Internet Marketing Training – 3 Simple Steps to Grow Your List with Blogging

Tuesday, September 4, 2012

Special Needs: Transition Planning

Transition:  Planning For the Future
by Linda Jorgensen

What do you want to be when you grow up?  Most children begin seriously thinking about what they would like to be when they grow up while still in their early teens.  It is no different for a child with disabilities.  However, children needing extra help and services find that once they graduate from the education system the programs and supports they need change or often disappear altogether.  Given the changes currently occurring nationwide, it is imperative for parents to actively begin thinking about the transition process and what programs and services their child may need well before he/she graduates from the education system.   

Monday, August 6, 2012

New Multisensory Room/Snoezeleon Company-Fun Factory Sensory Gym

Custom Large Clinic

Custom Medium Clinic

Custom Snoezelen Rooms

Corner of a Custom Bedroom Gym
Custom School Gym
Custom School Gym in use
Custom School Gym
Custom School Gym
Custom School Gym in use

Custom School Gym - Ball Pit

Custom Snoezelen Room

Custom Clinic - Medium

Custom Clinic - Medium

Custom Garage Gym

Custom Garage Gym

Custom Medium Clinic

Children Enjoying A Medium Custom Clinic

Custom Rock Wall in Medium Clinic


Fun Factory Sensory Gym.

Fun Factory Sensory Gym LLC is the premiere custom therapeutic sensory gym design and installation company serving the whole US.  With flexible budgeting, financing, and payment plans, FFSG has the ability to create the most comprehensive designs for schools, clinics, homes, and more.  We take your therapeutic treatment needs and turn them into successful sessions with your clients, no matter the size or budget! Our custom gyms are great for working with people of all ages with all different therapy needs.

Our Mission.

Fun Factory Sensory Gym's mission is to create a therapeutic sensory gym based on your needs, your budget, and the size of your space.  We want everyone to enjoy therapy and progress rapidly, which is what our custom therapeutic sensory gyms will accomplish. 

Popular Therapeutic Sensory Gym Qualities:

  • Ladders
  • Trapeze Bars
  • Platform Swings
  • Jungle Gym (Monkey Bars)
  • Zip Line
  • Custom Storage Unit
  • Relaxation Corners/Booths
  • Fine Motor areas with built in fold up table
  • Balance Beam
  • Ball Pit
  • Steps
  • Slides
  • Scooter Ramp
  • Landing Decks
  • Swings 
  • Benches/Sitting
  • Rockers
  • Rock Wall
  • Castle Structures
  • Sensory Textured ramps

Additional Positive Attributes of a Custom Gym:

  • Increased usable floor space
  • Multiple treats can be performed at the same time
  • Changes are easily made at low costs (location change, change in your treatment needs, updates to gym, etc.)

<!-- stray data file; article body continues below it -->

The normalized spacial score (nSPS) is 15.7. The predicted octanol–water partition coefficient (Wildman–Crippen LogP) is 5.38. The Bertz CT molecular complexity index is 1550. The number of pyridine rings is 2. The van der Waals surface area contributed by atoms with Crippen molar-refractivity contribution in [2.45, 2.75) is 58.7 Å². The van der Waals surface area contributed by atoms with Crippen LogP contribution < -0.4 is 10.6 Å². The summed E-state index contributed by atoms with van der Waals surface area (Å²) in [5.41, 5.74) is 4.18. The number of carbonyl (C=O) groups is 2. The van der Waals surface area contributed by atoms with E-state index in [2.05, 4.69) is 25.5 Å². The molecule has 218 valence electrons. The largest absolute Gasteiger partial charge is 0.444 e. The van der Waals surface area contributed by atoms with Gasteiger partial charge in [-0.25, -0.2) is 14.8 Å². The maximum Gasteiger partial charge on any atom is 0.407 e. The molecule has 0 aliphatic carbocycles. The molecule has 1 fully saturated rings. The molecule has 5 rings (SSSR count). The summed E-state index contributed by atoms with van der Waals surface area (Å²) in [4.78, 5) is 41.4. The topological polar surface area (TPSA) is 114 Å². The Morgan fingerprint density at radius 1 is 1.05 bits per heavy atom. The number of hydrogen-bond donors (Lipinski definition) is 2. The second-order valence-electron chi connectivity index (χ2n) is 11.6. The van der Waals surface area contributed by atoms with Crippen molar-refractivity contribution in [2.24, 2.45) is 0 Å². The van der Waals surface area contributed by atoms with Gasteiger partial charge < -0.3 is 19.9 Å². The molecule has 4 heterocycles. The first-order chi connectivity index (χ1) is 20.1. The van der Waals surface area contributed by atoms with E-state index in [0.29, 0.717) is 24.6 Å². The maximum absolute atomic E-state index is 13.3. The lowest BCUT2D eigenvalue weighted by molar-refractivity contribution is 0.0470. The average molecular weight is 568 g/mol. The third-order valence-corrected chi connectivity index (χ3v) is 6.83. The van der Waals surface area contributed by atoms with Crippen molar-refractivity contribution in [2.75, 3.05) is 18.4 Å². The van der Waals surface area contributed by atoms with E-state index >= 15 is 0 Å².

• Do not need to pay for complete set up
  • Storage units for all equipment help treatments run more smoothly
  • Color Match Technology to add the perfect touches to the atmosphere of your treatment area
Go to Website

Monday, July 30, 2012

What is Dandy-Walker Syndrome?

 Dandy-Walker syndrome is a condition that affects brain development, primarily development of the part of the brain that coordinates movement (the cerebellum). In individuals with this condition, various parts of the cerebellum develop abnormally, resulting in malformations that can be observed with medical imaging. The central part of the cerebellum, known as the vermis, is absent or very small. Cysts form in the fourth ventricle, which is a fluid-filled cavity between the brainstem and the cerebellum, causing the ventricle to enlarge. The part of the skull that contains the cerebellum and the brainstem, called the posterior fossa, is abnormally large. These abnormalities often result in problems with movement, coordination, intellect, and other neurological functions.


In 80 to 90 percent of individuals with Dandy-Walker syndrome, signs and symptoms caused by abnormal brain development appear within the first year of life. Most children have a buildup of fluid in the brain (hydrocephalus) that causes increased head size (macrocephaly). Affected individuals typically have intellectual disability that ranges from mild to severe, although some have a normal intellect. Children with Dandy-Walker syndrome often have delayed development, particularly a delay in motor skills such as crawling, walking, and coordinating movements. People with Dandy-Walker syndrome frequently experience muscle stiffness and paralysis of the lower limbs (spastic paraplegia), and they may also have seizures. Hearing and vision problems are sometimes a feature of this condition.


Monday, July 2, 2012

Costs of Healthcare

The Cost Conundrum

What a Texas town can teach us about health care.

by June 1, 2009

Costlier care is often worse care. Photograph by Phillip Toledano.
Costlier care is often worse care. Photograph by Phillip Toledano.
It is spring in McAllen, Texas. The morning sun is warm. The streets are lined with palm trees and pickup trucks. McAllen is in Hidalgo County, which has the lowest household income in the country, but it’s a border town, and a thriving foreign-trade zone has kept the unemployment rate below ten per cent. McAllen calls itself the Square Dance Capital of the World. “Lonesome Dove” was set around here.
McAllen has another distinction, too: it is one of the most expensive health-care markets in the country. Only Miami—which has much higher labor and living costs—spends more per person on health care. In 2006, Medicare spent fifteen thousand dollars per enrollee here, almost twice the national average. The income per capita is twelve thousand dollars. In other words, Medicare spends three thousand dollars more per person here than the average person earns.